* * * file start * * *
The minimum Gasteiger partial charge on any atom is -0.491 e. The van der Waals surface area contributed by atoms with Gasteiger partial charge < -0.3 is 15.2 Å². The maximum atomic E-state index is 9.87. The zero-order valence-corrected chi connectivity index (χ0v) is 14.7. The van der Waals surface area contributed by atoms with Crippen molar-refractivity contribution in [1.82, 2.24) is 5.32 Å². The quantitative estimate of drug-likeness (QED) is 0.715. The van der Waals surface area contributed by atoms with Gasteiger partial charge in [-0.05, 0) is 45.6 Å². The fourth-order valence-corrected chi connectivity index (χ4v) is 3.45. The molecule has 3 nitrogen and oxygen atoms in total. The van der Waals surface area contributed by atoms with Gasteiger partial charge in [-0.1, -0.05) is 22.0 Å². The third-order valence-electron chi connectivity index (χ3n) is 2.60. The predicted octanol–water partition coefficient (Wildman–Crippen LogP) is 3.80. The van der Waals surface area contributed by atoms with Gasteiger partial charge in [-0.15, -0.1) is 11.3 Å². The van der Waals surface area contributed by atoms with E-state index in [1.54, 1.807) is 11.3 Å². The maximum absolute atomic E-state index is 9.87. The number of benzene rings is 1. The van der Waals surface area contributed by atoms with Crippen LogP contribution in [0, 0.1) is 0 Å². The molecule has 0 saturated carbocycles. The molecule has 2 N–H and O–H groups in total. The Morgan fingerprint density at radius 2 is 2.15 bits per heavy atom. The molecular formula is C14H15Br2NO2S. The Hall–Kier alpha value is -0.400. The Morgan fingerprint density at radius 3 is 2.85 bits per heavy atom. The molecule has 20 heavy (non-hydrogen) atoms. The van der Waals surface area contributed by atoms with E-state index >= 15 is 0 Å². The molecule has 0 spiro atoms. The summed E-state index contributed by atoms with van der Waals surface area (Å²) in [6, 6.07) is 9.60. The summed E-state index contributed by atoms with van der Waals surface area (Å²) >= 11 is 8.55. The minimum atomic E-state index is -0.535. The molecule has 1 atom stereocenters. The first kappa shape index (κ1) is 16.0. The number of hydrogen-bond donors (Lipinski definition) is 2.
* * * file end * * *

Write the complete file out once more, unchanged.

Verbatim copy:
The minimum Gasteiger partial charge on any atom is -0.491 e. The van der Waals surface area contributed by atoms with Gasteiger partial charge < -0.3 is 15.2 Å². The maximum atomic E-state index is 9.87. The zero-order valence-corrected chi connectivity index (χ0v) is 14.7. The van der Waals surface area contributed by atoms with Crippen molar-refractivity contribution in [1.82, 2.24) is 5.32 Å². The quantitative estimate of drug-likeness (QED) is 0.715. The van der Waals surface area contributed by atoms with Gasteiger partial charge in [-0.05, 0) is 45.6 Å². The fourth-order valence-corrected chi connectivity index (χ4v) is 3.45. The molecule has 3 nitrogen and oxygen atoms in total. The van der Waals surface area contributed by atoms with Gasteiger partial charge in [-0.1, -0.05) is 22.0 Å². The third-order valence-electron chi connectivity index (χ3n) is 2.60. The predicted octanol–water partition coefficient (Wildman–Crippen LogP) is 3.80. The van der Waals surface area contributed by atoms with Gasteiger partial charge in [-0.15, -0.1) is 11.3 Å². The van der Waals surface area contributed by atoms with E-state index in [1.54, 1.807) is 11.3 Å². The maximum absolute atomic E-state index is 9.87. The number of benzene rings is 1. The van der Waals surface area contributed by atoms with Crippen LogP contribution in [0, 0.1) is 0 Å². The molecule has 0 saturated carbocycles. The molecule has 2 N–H and O–H groups in total. The Morgan fingerprint density at radius 2 is 2.15 bits per heavy atom. The molecular formula is C14H15Br2NO2S. The Hall–Kier alpha value is -0.400. The Morgan fingerprint density at radius 3 is 2.85 bits per heavy atom. The molecule has 20 heavy (non-hydrogen) atoms. The van der Waals surface area contributed by atoms with E-state index >= 15 is 0 Å². The molecule has 0 spiro atoms. The summed E-state index contributed by atoms with van der Waals surface area (Å²) in [6, 6.07) is 9.60. The summed E-state index contributed by atoms with van der Waals surface area (Å²) >= 11 is 8.55. The minimum atomic E-state index is -0.535. The molecule has 1 atom stereocenters. The first kappa shape index (κ1) is 16.0. The number of hydrogen-bond donors (Lipinski definition) is 2.